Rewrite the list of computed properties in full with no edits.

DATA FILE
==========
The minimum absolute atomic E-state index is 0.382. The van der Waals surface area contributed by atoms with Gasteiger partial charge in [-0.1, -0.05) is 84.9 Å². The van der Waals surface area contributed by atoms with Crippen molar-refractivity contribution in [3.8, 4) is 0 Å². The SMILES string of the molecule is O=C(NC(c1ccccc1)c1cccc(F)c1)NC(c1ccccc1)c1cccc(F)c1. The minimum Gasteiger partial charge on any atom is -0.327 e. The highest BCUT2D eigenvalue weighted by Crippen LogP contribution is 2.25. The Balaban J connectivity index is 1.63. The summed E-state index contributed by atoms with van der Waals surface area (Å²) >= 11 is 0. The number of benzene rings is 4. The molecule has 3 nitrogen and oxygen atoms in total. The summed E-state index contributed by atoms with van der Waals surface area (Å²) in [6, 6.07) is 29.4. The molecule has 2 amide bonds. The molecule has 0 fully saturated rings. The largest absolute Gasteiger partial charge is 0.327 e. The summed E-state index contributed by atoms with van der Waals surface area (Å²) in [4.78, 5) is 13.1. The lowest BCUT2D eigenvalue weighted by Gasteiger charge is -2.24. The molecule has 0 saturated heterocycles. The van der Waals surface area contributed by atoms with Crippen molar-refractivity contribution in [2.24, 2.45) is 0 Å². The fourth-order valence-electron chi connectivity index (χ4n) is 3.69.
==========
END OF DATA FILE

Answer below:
The minimum absolute atomic E-state index is 0.382. The van der Waals surface area contributed by atoms with Gasteiger partial charge in [-0.1, -0.05) is 84.9 Å². The van der Waals surface area contributed by atoms with Crippen molar-refractivity contribution in [3.8, 4) is 0 Å². The SMILES string of the molecule is O=C(NC(c1ccccc1)c1cccc(F)c1)NC(c1ccccc1)c1cccc(F)c1. The minimum Gasteiger partial charge on any atom is -0.327 e. The highest BCUT2D eigenvalue weighted by Crippen LogP contribution is 2.25. The Balaban J connectivity index is 1.63. The summed E-state index contributed by atoms with van der Waals surface area (Å²) >= 11 is 0. The number of benzene rings is 4. The molecule has 3 nitrogen and oxygen atoms in total. The summed E-state index contributed by atoms with van der Waals surface area (Å²) in [6, 6.07) is 29.4. The molecule has 2 amide bonds. The molecule has 0 fully saturated rings. The largest absolute Gasteiger partial charge is 0.327 e. The summed E-state index contributed by atoms with van der Waals surface area (Å²) in [4.78, 5) is 13.1. The lowest BCUT2D eigenvalue weighted by Gasteiger charge is -2.24. The molecule has 0 saturated heterocycles. The van der Waals surface area contributed by atoms with Crippen molar-refractivity contribution in [2.24, 2.45) is 0 Å². The fourth-order valence-electron chi connectivity index (χ4n) is 3.69.